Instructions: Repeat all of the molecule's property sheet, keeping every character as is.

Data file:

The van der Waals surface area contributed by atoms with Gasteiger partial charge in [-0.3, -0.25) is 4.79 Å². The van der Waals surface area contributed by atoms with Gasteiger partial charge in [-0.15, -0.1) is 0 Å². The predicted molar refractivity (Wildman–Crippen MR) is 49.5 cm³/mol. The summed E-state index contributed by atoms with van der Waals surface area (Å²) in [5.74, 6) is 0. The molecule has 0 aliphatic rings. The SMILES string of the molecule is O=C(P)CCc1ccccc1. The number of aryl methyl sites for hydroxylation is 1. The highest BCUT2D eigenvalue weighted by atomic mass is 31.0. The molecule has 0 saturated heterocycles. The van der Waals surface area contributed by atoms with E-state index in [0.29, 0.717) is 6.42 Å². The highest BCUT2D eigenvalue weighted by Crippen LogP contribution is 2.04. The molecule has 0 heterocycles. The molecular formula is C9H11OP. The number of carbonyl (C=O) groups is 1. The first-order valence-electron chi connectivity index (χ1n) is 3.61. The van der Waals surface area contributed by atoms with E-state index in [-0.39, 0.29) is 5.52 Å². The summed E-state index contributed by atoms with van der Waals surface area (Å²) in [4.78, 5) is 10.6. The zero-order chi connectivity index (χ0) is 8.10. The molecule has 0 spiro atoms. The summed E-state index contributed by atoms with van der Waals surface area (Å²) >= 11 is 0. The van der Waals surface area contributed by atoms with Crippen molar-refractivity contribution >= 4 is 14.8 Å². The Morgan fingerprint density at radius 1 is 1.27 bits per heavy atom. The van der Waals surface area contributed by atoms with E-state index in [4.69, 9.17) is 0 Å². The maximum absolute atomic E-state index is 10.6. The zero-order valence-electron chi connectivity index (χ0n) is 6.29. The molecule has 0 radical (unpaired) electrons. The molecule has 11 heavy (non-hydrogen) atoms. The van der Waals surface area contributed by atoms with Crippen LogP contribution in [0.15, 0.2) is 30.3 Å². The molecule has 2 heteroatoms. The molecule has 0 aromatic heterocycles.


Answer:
The van der Waals surface area contributed by atoms with Gasteiger partial charge in [-0.3, -0.25) is 4.79 Å². The van der Waals surface area contributed by atoms with Gasteiger partial charge in [-0.15, -0.1) is 0 Å². The predicted molar refractivity (Wildman–Crippen MR) is 49.5 cm³/mol. The summed E-state index contributed by atoms with van der Waals surface area (Å²) in [5.74, 6) is 0. The molecule has 0 aliphatic rings. The SMILES string of the molecule is O=C(P)CCc1ccccc1. The number of aryl methyl sites for hydroxylation is 1. The highest BCUT2D eigenvalue weighted by atomic mass is 31.0. The molecule has 0 saturated heterocycles. The van der Waals surface area contributed by atoms with E-state index in [0.29, 0.717) is 6.42 Å². The highest BCUT2D eigenvalue weighted by Crippen LogP contribution is 2.04. The molecule has 0 heterocycles. The molecular formula is C9H11OP. The number of carbonyl (C=O) groups is 1. The first-order valence-electron chi connectivity index (χ1n) is 3.61. The van der Waals surface area contributed by atoms with E-state index in [-0.39, 0.29) is 5.52 Å². The summed E-state index contributed by atoms with van der Waals surface area (Å²) in [4.78, 5) is 10.6. The zero-order chi connectivity index (χ0) is 8.10. The molecule has 0 spiro atoms. The summed E-state index contributed by atoms with van der Waals surface area (Å²) >= 11 is 0. The van der Waals surface area contributed by atoms with Crippen molar-refractivity contribution >= 4 is 14.8 Å². The Morgan fingerprint density at radius 1 is 1.27 bits per heavy atom. The van der Waals surface area contributed by atoms with E-state index in [4.69, 9.17) is 0 Å². The maximum absolute atomic E-state index is 10.6. The zero-order valence-electron chi connectivity index (χ0n) is 6.29. The molecule has 0 radical (unpaired) electrons. The molecule has 11 heavy (non-hydrogen) atoms. The van der Waals surface area contributed by atoms with Crippen LogP contribution in [0.15, 0.2) is 30.3 Å². The molecule has 2 heteroatoms. The molecule has 0 aromatic heterocycles.